Energy Minister Simon Bridges has become the victim of a hoax website hack by Greenpeace activists opposed to oil drilling.
A replica of his website was created which appeared to have been hacked, with a black cloud swirling across the screen that left it completely black except for a message against oil drilling. The cloud represented an oil spill spreading across the sea.
A message, with a Greenpeace logo, directs people to a website against oil drilling, BigOilSpill.com
"That was just a bit of fun, but a real oil spill wouldn't be," the message reads.
"Drilling rights in the very deep ocean surrounding New Zealand are being sold off to big oil companies.
"Exploratory drilling has already begun."
However, the website - simon-bridges.co.nz - is a fake, with a domain name registered to Greenpeace in Auckland.
Mr Bridges' real website is simonbridges.co.nz, and appears to be unaffected.
Yesterday the minister announced he had awarded 10 new oil and gas exploration permits, which he said represents approximately $62 million in committed expenditure.
The granting of such permits has been controversial, and follow protests against deep sea drilling off the coast of Raglan.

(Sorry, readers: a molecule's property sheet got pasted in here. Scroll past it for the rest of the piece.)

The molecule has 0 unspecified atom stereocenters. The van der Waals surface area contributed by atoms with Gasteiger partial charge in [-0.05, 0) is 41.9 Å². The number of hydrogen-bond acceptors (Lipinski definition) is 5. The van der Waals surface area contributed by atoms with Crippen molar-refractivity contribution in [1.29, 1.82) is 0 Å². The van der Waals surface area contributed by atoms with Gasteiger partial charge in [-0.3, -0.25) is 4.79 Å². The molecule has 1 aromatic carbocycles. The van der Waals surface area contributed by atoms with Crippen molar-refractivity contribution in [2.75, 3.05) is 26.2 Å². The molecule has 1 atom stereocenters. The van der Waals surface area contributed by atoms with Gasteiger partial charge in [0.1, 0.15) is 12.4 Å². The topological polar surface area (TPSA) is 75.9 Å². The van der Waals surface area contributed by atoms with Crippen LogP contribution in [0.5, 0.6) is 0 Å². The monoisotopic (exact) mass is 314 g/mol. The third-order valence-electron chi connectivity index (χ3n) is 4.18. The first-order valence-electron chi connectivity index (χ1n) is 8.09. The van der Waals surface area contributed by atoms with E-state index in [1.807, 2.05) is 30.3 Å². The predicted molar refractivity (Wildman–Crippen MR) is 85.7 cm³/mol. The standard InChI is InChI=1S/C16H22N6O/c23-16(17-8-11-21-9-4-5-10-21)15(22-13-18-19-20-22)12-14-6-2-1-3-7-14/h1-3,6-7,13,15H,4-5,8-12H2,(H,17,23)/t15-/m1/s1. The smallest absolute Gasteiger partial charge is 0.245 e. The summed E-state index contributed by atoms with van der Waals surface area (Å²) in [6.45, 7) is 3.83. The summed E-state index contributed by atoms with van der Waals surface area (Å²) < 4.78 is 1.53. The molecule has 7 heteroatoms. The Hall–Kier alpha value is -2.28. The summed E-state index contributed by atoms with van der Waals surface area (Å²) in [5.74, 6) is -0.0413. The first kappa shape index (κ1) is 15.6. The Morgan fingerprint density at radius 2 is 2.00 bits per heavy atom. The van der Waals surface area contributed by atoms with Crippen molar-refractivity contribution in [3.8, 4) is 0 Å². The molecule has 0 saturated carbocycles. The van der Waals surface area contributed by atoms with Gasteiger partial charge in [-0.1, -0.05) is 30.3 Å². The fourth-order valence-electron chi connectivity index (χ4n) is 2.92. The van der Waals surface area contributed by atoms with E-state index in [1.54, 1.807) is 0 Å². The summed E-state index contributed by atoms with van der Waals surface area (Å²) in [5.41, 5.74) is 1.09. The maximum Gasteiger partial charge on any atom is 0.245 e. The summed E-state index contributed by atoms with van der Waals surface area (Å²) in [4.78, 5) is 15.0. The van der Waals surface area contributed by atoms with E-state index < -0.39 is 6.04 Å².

In response to the hoax site, Mr Bridges issued a one line statement thanking the activists.
"I'm deeply flattered by all the money they're spending on promoting me before election year, but I reckon the billboard was better," he said.
Mr Bridges was referencing a Greenpeace billboard which was erected in central Wellington in July which accused him of misleading Parliament over a meeting with oil company Shell.
The almost 300 square metre billboard depicted a photograph of Mr Bridges with the words: "Simon Bridges Pants on Fire."
A similar website hoax occurred after Gareth Morgan launched his Cats to Go campaign earlier this year. A group called Cats Love NZ launched Cats 2 Go site, complete with a Photoshopped image of a cat, dressed in hunting overalls, carrying a gun and a dead animal with Mr Morgan's face.
It was initially believed Mr Morgan's campaign website had been hacked, before the real website owners were revealed.